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A = os.path.join(os.path.dirname(__file__), '..')

B = os.path.dirname(os.path.realpath(__file__))

C = os.path.abspath(os.path.dirname(__file__))

I usually just hardwire these with the actual path. But there is a reason for these statements that determine path at runtime, and I would really like to understant the os.path module so I can start using it.

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Obviously, it's not a wildcard. –  tripleee Feb 14 '12 at 4:59
    
Its a "magic" variable; wildcard means something quite different. –  Aaron Dufour Feb 14 '12 at 5:47

5 Answers 5

When a module is loaded in Python, __file__ is set to its name. You can then use that with other functions to find the directory that the file is located in.

Taking your examples one at a time:

A = os.path.join(os.path.dirname(__file__), '..')
# A is the parent directory of the directory where program resides.

B = os.path.dirname(os.path.realpath(__file__))
# B is the canonicalised (?) directory where the program resides.

C = os.path.abspath(os.path.dirname(__file__))
# C is the absolute path of the directory where the program resides.

You can see the various values returned from these here:

import os
print __file__
print os.path.join(os.path.dirname(__file__), '..')
print os.path.dirname(os.path.realpath(__file__))
print os.path.abspath(os.path.dirname(__file__))

and make sure you run it from different locations (such as ./text.py, ~/python/text.py and so forth) to see what difference that makes.

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1  
Good answer, but see other an important detail from other answers: __file__ is NOT defined in all cases, e.g. statically linked C modules. We can't count on __file__ always being available. –  Chris Johnson Feb 18 at 15:46

I just want to address some confusion first. __file__ is not a wildcard it is an attribute. Double underscore attributes and methods are considered to be "special" by convention and serve a special purpose.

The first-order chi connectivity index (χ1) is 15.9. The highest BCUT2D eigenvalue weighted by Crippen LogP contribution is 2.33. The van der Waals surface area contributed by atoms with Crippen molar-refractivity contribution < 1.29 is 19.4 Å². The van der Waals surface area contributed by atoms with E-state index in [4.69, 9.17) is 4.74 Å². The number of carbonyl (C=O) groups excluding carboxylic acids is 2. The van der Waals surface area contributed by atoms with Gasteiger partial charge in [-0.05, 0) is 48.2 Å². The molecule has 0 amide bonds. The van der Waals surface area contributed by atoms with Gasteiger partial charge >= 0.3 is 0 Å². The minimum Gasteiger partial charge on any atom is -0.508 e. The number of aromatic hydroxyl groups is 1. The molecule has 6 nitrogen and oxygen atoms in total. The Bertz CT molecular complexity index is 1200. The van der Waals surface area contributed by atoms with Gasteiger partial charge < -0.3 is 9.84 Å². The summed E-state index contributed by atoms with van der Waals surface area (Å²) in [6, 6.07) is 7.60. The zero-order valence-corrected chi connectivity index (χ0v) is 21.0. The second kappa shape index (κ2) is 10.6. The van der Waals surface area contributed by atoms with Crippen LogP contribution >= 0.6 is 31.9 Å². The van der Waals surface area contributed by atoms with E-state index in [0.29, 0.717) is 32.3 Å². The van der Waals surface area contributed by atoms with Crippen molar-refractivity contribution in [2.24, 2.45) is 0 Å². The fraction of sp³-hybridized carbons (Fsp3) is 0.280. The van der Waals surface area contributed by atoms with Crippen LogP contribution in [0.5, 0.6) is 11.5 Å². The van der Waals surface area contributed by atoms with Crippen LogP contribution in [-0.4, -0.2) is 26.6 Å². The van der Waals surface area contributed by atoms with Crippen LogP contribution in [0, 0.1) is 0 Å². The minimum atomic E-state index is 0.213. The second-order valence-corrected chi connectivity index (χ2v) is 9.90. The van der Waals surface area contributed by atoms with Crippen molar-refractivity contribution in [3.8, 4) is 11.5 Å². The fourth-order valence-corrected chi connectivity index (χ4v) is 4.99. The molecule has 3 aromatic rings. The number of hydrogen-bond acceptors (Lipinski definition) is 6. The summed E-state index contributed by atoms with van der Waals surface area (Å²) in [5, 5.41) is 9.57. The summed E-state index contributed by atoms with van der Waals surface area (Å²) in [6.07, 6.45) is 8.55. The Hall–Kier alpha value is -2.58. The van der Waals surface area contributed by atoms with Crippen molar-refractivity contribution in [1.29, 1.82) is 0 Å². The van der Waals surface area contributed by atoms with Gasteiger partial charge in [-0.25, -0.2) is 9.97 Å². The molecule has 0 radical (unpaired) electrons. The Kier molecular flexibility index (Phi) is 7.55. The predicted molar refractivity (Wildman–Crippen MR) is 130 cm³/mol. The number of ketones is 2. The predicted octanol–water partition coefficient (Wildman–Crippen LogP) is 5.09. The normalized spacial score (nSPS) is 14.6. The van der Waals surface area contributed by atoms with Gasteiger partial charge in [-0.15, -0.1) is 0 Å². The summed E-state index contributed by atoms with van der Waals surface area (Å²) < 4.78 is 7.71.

http://docs.python.org/reference/datamodel.html shows many of the special methods and attributes, if not all of them.

In this case __file__ is an attribute of a module (a module object). In Python a .py file is a module. So import amodule will have an attribute of __file__ which means different things under difference circumstances.

Taken from the docs:

__file__ is the pathname of the file from which the module was loaded, if it was loaded from a file. The __file__ attribute is not present for C modules that are statically linked into the interpreter; for extension modules loaded dynamically from a shared library, it is the pathname of the shared library file.

In your case the module is accessing it's own __file__ attribute in the global namespace.

To see this in action try:

# file: test.py

print globals()
print __file__

And run:

python test.py

{'__builtins__': <module '__builtin__' (built-in)>, '__name__': '__main__', '__file__':
 'test_print__file__.py', '__doc__': None, '__package__': None}
test_print__file__.py
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__file__ is the name of the current file, like main.py.

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_file_ is the pathname of the file from which the module was loaded, if it was loaded from a file. The file attribute is not present for C modules that are statically linked into the interpreter; for extension modules loaded dynamically from a shared library, it is the pathname of the shared library file.

Hope it helps

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Using __file__ combined with various os.path modules lets all paths be relative the current module's directory location. This allows your modules/projects to be portable to other machines.

In your project you do:

A = '/Users/myname/Projects/mydevproject/somefile.txt'

and then try to deploy it to your server with a deployments directory like /home/web/mydevproject/ then your code won't be able to find the paths correctly.

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